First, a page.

Achievements of women in state politics go centre stage

NSW Parliament House was a fit and proper place for an extraordinary exhibition about the role, history and achievements of women in state politics.

A Fit Place for Women: NSW Parliament presented artefacts, artworks, photographs, rare documents, newsreels and more, giving an unparalleled insight into women in politics.

There were stories of the NSW Womanhood Suffrage League and the campaign for the vote; stories of historic and contemporary trailblazers such as Millicent Preston Stanley, Catherine Green, Janice Crosio, Kerry Chikarovksi and Kristina Kenneally; stories of legislative review and reform driven by women; and stories of groups such as the Commonwealth Women Parliamentarians’ Association, working to encourage future women into Australian politics.

The exhibition opened in January and ran through to the end of April. IEU Assistant Secretary Pam Smith and Communications and Media Officer Bronwyn Ridgway, together with IEU member from Parramatta CEO Elizabeth Scully attended a special exhibition event for the industrial arm of the labour movement.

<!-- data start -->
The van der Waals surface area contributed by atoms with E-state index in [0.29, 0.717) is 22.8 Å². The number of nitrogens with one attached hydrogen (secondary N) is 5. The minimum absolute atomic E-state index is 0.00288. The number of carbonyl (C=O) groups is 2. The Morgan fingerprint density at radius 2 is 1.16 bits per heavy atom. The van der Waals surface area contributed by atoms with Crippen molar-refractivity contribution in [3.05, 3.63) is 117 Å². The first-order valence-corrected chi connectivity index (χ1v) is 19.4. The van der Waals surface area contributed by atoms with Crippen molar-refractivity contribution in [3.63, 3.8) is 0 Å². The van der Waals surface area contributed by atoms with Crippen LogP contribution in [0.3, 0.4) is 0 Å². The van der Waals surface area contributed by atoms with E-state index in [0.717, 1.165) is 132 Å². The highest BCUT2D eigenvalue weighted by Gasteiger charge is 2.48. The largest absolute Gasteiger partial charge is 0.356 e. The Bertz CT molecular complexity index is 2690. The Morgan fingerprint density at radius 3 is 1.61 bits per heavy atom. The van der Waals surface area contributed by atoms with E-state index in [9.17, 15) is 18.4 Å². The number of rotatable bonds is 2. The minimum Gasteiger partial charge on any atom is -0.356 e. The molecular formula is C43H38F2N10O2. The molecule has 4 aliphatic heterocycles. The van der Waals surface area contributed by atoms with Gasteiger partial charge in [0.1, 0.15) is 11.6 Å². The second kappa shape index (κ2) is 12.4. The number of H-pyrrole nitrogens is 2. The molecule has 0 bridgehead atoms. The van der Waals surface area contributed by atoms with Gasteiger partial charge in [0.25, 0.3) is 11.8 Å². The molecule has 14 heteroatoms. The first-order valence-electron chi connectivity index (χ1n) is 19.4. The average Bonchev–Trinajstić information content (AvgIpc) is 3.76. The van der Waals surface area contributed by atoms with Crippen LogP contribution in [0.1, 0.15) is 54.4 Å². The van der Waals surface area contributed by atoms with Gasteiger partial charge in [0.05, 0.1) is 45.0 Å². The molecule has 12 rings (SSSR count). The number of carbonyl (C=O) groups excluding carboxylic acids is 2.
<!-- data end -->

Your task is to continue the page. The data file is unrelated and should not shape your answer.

Trish Doyle Member for the Blue Mountains said: “It was a great honour to host a gathering of former and current Labor NSW women parliamentarians in the fountain foyer of Australia’s oldest Parliament. We were joined by some of our sisters in the industrial labour movement, from the IEU, Unions NSW, ASU, TAFE Teachers Association together with colleagues, friends and branch members.

“To have some of those trail blazing and feisty women together, reminiscing and inspiring us through interesting ‘her story’ tales was both hilarious and poignant – Carmel Tebbutt, Linda Burney, Meredith Burgmann, Amanda Fazio, Ann Symonds and Helen Westwood, to name just a few. Thanks must go to my colleagues, Peter Primrose and Greg Warren, who suggested such an event in the first place, recognising Labor women’s strengths and achievements deserved a celebration of sorts!”

Proudly featured in the exhibition was The Ernies, an annual awards event established 24 years ago by trade union women and Meredith Burgmann, then a Member of the NSW Legislative Council. The only event of its kind in the world, The Ernies identifies, awards and shames men who have made the most outrageous sexist remarks in public life.

“We can be proud, and it’s very fitting, that this Parliament House exhibition featured the Silver Ernie, the award presented annually for sexist remarks made by male politicians,” Meredith Burgmann said.

“The Ernies are now an institution enjoyed by many, and as we say, ‘be vigilant and keep them nervous’.”